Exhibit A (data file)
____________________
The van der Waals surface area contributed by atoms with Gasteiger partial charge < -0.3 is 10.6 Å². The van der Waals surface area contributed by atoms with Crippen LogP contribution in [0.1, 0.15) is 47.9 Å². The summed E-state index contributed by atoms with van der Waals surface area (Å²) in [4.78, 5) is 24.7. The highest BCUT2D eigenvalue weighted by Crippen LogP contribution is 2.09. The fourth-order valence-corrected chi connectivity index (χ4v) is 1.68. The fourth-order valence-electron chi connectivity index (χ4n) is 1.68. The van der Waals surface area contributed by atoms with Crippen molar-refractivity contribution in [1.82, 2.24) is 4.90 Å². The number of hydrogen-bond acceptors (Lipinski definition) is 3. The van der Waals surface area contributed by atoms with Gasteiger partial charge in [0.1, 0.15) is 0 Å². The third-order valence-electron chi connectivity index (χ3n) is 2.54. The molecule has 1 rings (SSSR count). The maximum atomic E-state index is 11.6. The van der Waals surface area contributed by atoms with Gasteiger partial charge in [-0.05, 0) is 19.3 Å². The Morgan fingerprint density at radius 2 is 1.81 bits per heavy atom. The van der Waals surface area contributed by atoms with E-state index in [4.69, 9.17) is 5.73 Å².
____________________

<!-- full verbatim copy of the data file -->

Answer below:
The van der Waals surface area contributed by atoms with Gasteiger partial charge < -0.3 is 10.6 Å². The van der Waals surface area contributed by atoms with Crippen LogP contribution in [0.1, 0.15) is 47.9 Å². The summed E-state index contributed by atoms with van der Waals surface area (Å²) in [4.78, 5) is 24.7. The highest BCUT2D eigenvalue weighted by Crippen LogP contribution is 2.09. The fourth-order valence-corrected chi connectivity index (χ4v) is 1.68. The fourth-order valence-electron chi connectivity index (χ4n) is 1.68. The van der Waals surface area contributed by atoms with Crippen molar-refractivity contribution in [1.82, 2.24) is 4.90 Å². The number of hydrogen-bond acceptors (Lipinski definition) is 3. The van der Waals surface area contributed by atoms with Gasteiger partial charge in [0.1, 0.15) is 0 Å². The third-order valence-electron chi connectivity index (χ3n) is 2.54. The molecule has 1 rings (SSSR count). The maximum atomic E-state index is 11.6. The van der Waals surface area contributed by atoms with Gasteiger partial charge in [-0.05, 0) is 19.3 Å². The Morgan fingerprint density at radius 2 is 1.81 bits per heavy atom. The van der Waals surface area contributed by atoms with E-state index in [4.69, 9.17) is 5.73 Å².